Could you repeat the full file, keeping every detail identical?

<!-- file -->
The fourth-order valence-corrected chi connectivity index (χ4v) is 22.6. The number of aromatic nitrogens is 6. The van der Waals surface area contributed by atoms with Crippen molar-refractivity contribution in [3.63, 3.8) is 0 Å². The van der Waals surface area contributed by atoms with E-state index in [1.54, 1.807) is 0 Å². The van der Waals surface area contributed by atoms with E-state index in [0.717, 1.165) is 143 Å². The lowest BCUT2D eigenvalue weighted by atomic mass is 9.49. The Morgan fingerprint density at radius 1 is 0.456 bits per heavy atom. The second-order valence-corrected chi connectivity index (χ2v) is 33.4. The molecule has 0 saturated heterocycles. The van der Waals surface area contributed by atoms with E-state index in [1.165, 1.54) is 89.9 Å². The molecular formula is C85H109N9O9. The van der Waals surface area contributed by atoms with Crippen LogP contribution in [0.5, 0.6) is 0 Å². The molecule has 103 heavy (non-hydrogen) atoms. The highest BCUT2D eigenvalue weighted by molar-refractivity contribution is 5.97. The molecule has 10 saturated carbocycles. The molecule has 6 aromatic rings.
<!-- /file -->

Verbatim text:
The fourth-order valence-corrected chi connectivity index (χ4v) is 22.6. The number of aromatic nitrogens is 6. The van der Waals surface area contributed by atoms with Crippen molar-refractivity contribution in [3.63, 3.8) is 0 Å². The van der Waals surface area contributed by atoms with E-state index in [1.54, 1.807) is 0 Å². The van der Waals surface area contributed by atoms with E-state index in [0.717, 1.165) is 143 Å². The lowest BCUT2D eigenvalue weighted by atomic mass is 9.49. The Morgan fingerprint density at radius 1 is 0.456 bits per heavy atom. The second-order valence-corrected chi connectivity index (χ2v) is 33.4. The molecule has 0 saturated heterocycles. The van der Waals surface area contributed by atoms with E-state index in [1.165, 1.54) is 89.9 Å². The molecular formula is C85H109N9O9. The van der Waals surface area contributed by atoms with Crippen LogP contribution in [0.5, 0.6) is 0 Å². The molecule has 103 heavy (non-hydrogen) atoms. The highest BCUT2D eigenvalue weighted by molar-refractivity contribution is 5.97. The molecule has 10 saturated carbocycles. The molecule has 6 aromatic rings.